A New Kind of Science for the 21st Century
These three things—a biological hurricane, computational social science, and the rediscovery of experimentation—are going to change the social sciences in the 21st century. With that change will come, in my judgment, a variety of discoveries and opportunities that offer tremendous prospect for improving the human condition.
It’s one thing to say that the way in which we study our object of inquiry, namely humans, is undergoing profound change, as I think it is. The social sciences are indeed changing. But the next question is: is the object of inquiry also undergoing profound change? It’s not just how we study it that’s changing, which it is. The question is: is the thing itself, our humanity, also changing?
[NICHOLAS A. CHRISTAKIS:] In the 20th century, there was a tremendous expectation, or appreciation, for the role that the biological and the physical sciences could play in improving human welfare and human affairs. We had everything from the discovery of nuclear power to plastics to, in biology, the discovery of new drugs, beginning with penicillin (which is one of the gigantic feats of human ingenuity ever). We had this phenomenal progress that was made in the sciences, in the physical and the biological sciences.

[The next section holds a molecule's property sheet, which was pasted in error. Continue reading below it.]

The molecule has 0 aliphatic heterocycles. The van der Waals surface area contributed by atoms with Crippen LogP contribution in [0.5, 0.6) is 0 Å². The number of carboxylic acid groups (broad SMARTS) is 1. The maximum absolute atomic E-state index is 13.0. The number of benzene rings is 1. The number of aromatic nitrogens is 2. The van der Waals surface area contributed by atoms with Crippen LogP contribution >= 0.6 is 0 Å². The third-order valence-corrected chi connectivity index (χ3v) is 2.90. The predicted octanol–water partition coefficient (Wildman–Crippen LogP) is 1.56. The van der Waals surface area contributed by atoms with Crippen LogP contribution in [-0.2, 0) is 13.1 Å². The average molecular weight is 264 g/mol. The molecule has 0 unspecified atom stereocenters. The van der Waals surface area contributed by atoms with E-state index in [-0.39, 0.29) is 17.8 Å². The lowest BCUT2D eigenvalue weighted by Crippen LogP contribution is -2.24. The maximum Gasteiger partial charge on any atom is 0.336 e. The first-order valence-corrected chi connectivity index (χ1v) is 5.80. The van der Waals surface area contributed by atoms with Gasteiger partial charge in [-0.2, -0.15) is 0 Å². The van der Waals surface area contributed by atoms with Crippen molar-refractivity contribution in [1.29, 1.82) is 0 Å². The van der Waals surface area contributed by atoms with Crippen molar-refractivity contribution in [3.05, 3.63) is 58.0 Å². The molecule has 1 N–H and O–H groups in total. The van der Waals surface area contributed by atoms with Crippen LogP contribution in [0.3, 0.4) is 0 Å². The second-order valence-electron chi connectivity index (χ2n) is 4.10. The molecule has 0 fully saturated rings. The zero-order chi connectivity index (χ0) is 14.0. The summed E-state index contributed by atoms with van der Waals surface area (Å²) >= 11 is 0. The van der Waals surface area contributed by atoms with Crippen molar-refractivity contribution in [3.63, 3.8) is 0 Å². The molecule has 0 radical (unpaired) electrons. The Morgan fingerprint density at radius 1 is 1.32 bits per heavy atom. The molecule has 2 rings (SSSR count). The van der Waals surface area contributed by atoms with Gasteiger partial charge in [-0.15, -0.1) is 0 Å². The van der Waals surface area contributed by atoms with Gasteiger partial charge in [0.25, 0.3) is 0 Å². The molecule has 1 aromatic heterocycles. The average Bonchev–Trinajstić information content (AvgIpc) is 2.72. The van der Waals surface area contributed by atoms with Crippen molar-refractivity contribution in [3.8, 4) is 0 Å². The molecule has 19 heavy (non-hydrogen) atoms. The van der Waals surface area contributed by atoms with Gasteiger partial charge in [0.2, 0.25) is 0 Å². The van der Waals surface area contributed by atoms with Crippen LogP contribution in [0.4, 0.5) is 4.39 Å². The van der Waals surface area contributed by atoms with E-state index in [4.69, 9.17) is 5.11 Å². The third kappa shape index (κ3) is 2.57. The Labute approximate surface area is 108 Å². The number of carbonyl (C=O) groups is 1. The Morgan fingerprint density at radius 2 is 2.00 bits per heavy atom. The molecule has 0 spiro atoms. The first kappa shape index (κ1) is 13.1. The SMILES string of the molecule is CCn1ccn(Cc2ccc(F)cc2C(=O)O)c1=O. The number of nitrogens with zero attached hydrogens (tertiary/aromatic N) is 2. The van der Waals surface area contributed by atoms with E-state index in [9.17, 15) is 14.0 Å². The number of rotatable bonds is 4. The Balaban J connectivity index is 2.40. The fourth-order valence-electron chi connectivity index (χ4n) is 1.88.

In the 21st century, the social sciences offer equal promise for improving human welfare. The advances that we have made and will be making, especially in understanding human behavior and its very deep origins, will be translated into interventions of diverse sorts that will have a much bigger impact in terms of improving human welfare than many of the prior examples that I gave.
This new frontier in the social sciences is being abetted and even accelerated by three things that are happening. The first is that a biological hurricane is approaching the social sciences. Discoveries in biology are calling into question all kinds of ideas, historically important ideas, in the social sciences—everything from the origin of free will, to collective expression and collective behavior, to the deep origins of basic human behaviors. All of these things are being challenged and elevated by discoveries in biology.